A user's personal data can be used for identity theft, blackmail, scams, and undesired targeted advertising. Nuvation designed a device for Identify Verification for Payment Processing. This device featured a technologically advanced and safe way to make payments using fingerprints as identification and payment configuration. The data security for the user's personal information and payment information is a critical feature of this product.
Even seemingly harmless data, such as heart rate logs from a smartwatch, could be used by companies to discriminate based on medical history. Nuvation has designed a number of medical products that captured sensitive medical information, such as a Remote Health Care Monitoring device that communicates with a central database over a wireless network. It is critical that patient medical information remains secure.
In the past few years, there have been numerous news reports of hackers getting access to unsuspecting families' baby monitors and security cameras due to their poor data security measures. Smart home device data (such as smart thermostats, smart locks, home assistants, and doorbells) can be accessed by criminals to determine when a home is unoccupied.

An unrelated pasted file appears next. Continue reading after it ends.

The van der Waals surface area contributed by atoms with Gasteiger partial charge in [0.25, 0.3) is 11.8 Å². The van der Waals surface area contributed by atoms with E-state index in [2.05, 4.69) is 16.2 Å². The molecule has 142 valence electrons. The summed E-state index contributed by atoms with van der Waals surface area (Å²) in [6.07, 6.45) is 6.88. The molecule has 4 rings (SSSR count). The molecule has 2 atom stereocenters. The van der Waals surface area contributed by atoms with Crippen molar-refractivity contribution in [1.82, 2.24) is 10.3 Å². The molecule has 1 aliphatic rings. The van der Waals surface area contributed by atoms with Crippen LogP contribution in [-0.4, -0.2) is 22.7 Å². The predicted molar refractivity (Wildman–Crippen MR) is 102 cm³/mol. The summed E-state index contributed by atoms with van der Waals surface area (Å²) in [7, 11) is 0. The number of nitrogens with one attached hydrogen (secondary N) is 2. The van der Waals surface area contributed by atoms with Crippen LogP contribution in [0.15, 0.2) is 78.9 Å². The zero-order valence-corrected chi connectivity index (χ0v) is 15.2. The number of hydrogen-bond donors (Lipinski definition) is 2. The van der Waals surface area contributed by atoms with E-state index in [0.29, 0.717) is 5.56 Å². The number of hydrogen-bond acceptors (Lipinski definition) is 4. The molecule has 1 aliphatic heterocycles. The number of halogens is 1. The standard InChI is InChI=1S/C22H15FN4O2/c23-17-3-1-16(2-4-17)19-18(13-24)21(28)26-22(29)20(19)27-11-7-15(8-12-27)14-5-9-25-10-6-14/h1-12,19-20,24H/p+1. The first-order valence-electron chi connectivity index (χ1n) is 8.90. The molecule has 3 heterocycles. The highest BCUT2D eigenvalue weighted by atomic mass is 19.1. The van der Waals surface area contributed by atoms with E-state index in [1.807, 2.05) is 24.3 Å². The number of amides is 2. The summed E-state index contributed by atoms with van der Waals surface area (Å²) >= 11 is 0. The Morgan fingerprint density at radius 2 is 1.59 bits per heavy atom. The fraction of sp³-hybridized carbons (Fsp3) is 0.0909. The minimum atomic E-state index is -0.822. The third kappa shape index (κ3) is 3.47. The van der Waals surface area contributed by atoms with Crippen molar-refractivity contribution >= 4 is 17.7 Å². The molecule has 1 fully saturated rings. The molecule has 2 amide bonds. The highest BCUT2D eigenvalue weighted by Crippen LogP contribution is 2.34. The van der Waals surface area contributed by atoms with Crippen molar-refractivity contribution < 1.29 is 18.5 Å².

Nuvation has designed a Home Monitoring Sensor (for temperature and occupancy detection). Since this sensor's data could expose information on a home's occupancy, we implemented custom radio protocols for the SRD radio band to improve security and prevent unauthorized access.
The company has also designed a Stereoscopic Retail Analytics Camera that tracks shopper behavior within a retail store, to help marketers make merchandising decisions. An unauthorized user could get information on occupancy and even disable the camera before a store robbery. For this reason, it is important that proper data security measures be in place to prevent unauthorized usage of the camera.